Hawks in Washington have repeatedly tried to tie the two together
In an attempt to incriminate the Iranian regime and rally support for war, several of America’s most hawkish leaders and commentators haverepeatedly recycled the unsubstantiated claim thatTehran has had a cooperative relationship with al-Qaeda. The claims were always dubious – and embarrassingly reminiscent of similar lies in the case of Iraq – but now they’ve been even more firmly disproven.
The U.S. government decided this week to release hundreds of pages of documents and correspondence they obtained in the night raid of bin Laden’s home in Pakistan a year ago. And they reveal a fractious relationship that leaves no room for any operational cooperation, never mind friendly ties.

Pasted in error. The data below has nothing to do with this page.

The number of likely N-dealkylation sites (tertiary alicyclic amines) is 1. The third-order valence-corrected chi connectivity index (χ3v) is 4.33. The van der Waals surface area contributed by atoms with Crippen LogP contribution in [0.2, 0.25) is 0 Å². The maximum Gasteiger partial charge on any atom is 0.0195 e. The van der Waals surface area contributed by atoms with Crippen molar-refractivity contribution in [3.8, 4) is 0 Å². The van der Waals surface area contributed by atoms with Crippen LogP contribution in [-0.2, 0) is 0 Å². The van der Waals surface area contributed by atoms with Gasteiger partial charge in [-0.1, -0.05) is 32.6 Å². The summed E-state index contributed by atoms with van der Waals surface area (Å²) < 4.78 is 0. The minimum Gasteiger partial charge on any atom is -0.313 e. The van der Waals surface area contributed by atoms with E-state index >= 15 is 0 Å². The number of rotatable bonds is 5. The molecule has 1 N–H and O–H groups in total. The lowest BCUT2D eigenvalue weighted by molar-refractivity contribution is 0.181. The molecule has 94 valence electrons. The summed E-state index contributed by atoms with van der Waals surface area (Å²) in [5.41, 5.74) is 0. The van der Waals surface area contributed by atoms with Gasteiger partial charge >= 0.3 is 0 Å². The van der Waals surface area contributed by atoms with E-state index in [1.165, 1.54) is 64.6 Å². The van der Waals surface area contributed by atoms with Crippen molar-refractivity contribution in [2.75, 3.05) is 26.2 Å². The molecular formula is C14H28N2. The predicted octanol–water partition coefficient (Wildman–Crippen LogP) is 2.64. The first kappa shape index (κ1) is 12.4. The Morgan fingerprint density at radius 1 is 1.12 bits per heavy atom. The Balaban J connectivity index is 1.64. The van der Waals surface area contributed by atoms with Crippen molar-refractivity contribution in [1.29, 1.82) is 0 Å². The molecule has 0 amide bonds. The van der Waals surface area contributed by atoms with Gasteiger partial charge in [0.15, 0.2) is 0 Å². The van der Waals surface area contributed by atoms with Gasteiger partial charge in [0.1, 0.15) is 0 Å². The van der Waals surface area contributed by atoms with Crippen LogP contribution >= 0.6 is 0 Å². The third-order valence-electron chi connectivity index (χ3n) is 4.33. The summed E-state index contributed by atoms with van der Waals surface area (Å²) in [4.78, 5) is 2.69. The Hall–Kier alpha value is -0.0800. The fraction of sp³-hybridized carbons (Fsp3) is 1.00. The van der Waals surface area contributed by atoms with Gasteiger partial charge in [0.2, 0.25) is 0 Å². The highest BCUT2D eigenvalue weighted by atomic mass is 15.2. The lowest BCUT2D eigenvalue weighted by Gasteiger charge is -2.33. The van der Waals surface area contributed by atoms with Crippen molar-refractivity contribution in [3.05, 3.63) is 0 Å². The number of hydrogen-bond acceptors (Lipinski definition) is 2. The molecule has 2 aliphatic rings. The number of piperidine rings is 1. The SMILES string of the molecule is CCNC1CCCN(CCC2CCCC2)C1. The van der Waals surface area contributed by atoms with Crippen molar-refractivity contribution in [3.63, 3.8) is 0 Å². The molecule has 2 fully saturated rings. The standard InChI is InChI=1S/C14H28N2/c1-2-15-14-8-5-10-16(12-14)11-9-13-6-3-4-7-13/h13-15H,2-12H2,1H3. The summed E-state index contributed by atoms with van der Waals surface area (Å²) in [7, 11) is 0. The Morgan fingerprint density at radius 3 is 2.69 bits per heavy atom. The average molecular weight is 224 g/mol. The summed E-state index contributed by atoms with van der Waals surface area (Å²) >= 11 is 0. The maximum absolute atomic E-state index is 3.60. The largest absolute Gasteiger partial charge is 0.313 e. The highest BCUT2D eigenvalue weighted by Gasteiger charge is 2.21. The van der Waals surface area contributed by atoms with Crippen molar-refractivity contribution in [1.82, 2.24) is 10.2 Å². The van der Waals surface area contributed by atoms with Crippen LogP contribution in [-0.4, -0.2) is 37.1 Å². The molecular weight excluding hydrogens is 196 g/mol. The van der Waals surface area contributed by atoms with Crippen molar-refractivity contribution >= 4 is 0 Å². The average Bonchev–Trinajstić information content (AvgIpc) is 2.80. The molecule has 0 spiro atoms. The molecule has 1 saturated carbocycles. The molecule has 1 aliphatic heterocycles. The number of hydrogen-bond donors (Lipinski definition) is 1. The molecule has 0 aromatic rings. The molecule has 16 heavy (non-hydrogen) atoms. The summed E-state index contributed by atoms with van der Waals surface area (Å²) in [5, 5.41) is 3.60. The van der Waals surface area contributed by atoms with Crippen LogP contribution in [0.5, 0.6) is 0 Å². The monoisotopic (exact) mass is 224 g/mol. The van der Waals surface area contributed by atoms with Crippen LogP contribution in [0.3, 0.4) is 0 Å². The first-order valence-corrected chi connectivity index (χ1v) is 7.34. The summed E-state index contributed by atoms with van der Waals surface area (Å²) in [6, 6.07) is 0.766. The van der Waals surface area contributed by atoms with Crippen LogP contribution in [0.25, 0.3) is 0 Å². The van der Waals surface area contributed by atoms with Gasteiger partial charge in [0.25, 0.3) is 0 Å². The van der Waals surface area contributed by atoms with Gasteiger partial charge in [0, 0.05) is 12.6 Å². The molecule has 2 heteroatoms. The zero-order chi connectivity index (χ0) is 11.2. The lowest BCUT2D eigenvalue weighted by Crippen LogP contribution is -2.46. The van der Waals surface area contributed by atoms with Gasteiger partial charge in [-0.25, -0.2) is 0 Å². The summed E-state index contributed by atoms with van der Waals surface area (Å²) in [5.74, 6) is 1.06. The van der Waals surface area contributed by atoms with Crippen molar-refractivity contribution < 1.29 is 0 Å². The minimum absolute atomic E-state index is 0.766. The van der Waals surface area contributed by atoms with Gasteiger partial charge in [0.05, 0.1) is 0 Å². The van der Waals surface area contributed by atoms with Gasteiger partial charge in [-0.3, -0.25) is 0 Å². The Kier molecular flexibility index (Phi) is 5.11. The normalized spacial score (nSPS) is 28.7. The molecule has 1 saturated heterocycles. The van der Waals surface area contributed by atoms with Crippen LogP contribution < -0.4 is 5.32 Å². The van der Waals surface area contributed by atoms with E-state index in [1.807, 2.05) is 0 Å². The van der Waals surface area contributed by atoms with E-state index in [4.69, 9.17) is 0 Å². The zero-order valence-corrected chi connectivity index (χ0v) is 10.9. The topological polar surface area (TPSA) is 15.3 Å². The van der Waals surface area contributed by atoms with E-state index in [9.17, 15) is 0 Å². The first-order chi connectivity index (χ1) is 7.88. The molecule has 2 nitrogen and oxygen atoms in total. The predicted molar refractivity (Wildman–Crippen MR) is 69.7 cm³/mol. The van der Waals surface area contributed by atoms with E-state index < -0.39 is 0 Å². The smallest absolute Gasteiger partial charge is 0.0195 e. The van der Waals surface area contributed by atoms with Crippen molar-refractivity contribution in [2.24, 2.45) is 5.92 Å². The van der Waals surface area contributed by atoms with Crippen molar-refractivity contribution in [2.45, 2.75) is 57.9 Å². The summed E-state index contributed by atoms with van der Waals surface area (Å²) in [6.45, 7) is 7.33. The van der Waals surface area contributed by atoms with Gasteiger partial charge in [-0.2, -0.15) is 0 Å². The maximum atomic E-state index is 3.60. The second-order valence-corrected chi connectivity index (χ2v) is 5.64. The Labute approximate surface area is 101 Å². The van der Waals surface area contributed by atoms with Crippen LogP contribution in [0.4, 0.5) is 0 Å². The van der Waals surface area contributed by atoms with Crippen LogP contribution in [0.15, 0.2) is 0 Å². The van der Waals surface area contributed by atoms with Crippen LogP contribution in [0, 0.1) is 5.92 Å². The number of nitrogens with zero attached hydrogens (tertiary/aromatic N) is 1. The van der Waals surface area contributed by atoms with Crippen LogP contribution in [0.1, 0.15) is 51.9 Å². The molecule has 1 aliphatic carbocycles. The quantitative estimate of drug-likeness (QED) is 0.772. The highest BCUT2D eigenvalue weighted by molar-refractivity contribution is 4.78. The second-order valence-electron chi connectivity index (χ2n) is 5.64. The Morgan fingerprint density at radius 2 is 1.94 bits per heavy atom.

“The documents suggest that the relationship between al-Qaeda and Iran was antagonistic, dominated by indirect negotiations over the release of jihadis and their families detained in Iran,” said Lieutenant Colonel Liam Collins, director of the Combating Terrorism Center at the U.S. Military Academy at West Point and a co-author of an analysis of the confiscated documents published by the center on Thursday.
It had been known that several al-Qaeda members and members of bin Laden’s family had been held – detained, actually, some without charge or trial -in Iranian prisons. Al-Qaeda had actually threatened to attack Iran unless they released these people.
One of bin Laden’s sons who had been held in Iran, Saad, was reportedly killed after a belated release in 2009. This led bin Laden to advise an associate to keep safe a letter from Saad that, in bin Laden’s words “reveals about the truth of the Iranian regime.”